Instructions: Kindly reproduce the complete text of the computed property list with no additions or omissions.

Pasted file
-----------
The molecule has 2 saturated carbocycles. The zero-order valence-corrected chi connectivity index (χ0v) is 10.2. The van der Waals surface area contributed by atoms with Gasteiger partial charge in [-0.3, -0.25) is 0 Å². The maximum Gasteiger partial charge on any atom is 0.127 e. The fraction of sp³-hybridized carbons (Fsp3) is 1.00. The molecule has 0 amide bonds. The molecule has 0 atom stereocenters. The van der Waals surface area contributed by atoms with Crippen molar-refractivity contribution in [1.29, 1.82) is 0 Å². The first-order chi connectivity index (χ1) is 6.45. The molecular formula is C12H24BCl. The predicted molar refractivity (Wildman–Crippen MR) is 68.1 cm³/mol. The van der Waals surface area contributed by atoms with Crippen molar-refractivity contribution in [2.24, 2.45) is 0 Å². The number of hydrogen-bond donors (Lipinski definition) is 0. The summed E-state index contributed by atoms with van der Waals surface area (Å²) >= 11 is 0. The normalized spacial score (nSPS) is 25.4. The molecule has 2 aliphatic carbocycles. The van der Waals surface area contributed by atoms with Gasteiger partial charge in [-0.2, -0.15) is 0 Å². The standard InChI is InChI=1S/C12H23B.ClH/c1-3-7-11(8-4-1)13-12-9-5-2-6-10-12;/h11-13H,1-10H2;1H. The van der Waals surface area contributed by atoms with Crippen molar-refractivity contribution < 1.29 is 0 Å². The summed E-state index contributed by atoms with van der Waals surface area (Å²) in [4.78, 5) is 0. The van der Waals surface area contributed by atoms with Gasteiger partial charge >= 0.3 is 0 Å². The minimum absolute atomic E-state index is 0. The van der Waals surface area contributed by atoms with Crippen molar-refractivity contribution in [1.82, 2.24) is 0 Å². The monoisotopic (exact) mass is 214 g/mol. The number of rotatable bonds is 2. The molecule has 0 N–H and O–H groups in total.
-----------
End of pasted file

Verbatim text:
The molecule has 2 saturated carbocycles. The zero-order valence-corrected chi connectivity index (χ0v) is 10.2. The van der Waals surface area contributed by atoms with Gasteiger partial charge in [-0.3, -0.25) is 0 Å². The maximum Gasteiger partial charge on any atom is 0.127 e. The fraction of sp³-hybridized carbons (Fsp3) is 1.00. The molecule has 0 amide bonds. The molecule has 0 atom stereocenters. The van der Waals surface area contributed by atoms with Crippen molar-refractivity contribution in [1.29, 1.82) is 0 Å². The first-order chi connectivity index (χ1) is 6.45. The molecular formula is C12H24BCl. The predicted molar refractivity (Wildman–Crippen MR) is 68.1 cm³/mol. The van der Waals surface area contributed by atoms with Crippen molar-refractivity contribution in [2.24, 2.45) is 0 Å². The number of hydrogen-bond donors (Lipinski definition) is 0. The summed E-state index contributed by atoms with van der Waals surface area (Å²) >= 11 is 0. The normalized spacial score (nSPS) is 25.4. The molecule has 2 aliphatic carbocycles. The van der Waals surface area contributed by atoms with Gasteiger partial charge in [-0.2, -0.15) is 0 Å². The standard InChI is InChI=1S/C12H23B.ClH/c1-3-7-11(8-4-1)13-12-9-5-2-6-10-12;/h11-13H,1-10H2;1H. The van der Waals surface area contributed by atoms with Crippen molar-refractivity contribution < 1.29 is 0 Å². The summed E-state index contributed by atoms with van der Waals surface area (Å²) in [4.78, 5) is 0. The van der Waals surface area contributed by atoms with Gasteiger partial charge >= 0.3 is 0 Å². The minimum absolute atomic E-state index is 0. The van der Waals surface area contributed by atoms with Crippen molar-refractivity contribution in [1.82, 2.24) is 0 Å². The monoisotopic (exact) mass is 214 g/mol. The number of rotatable bonds is 2. The molecule has 0 N–H and O–H groups in total.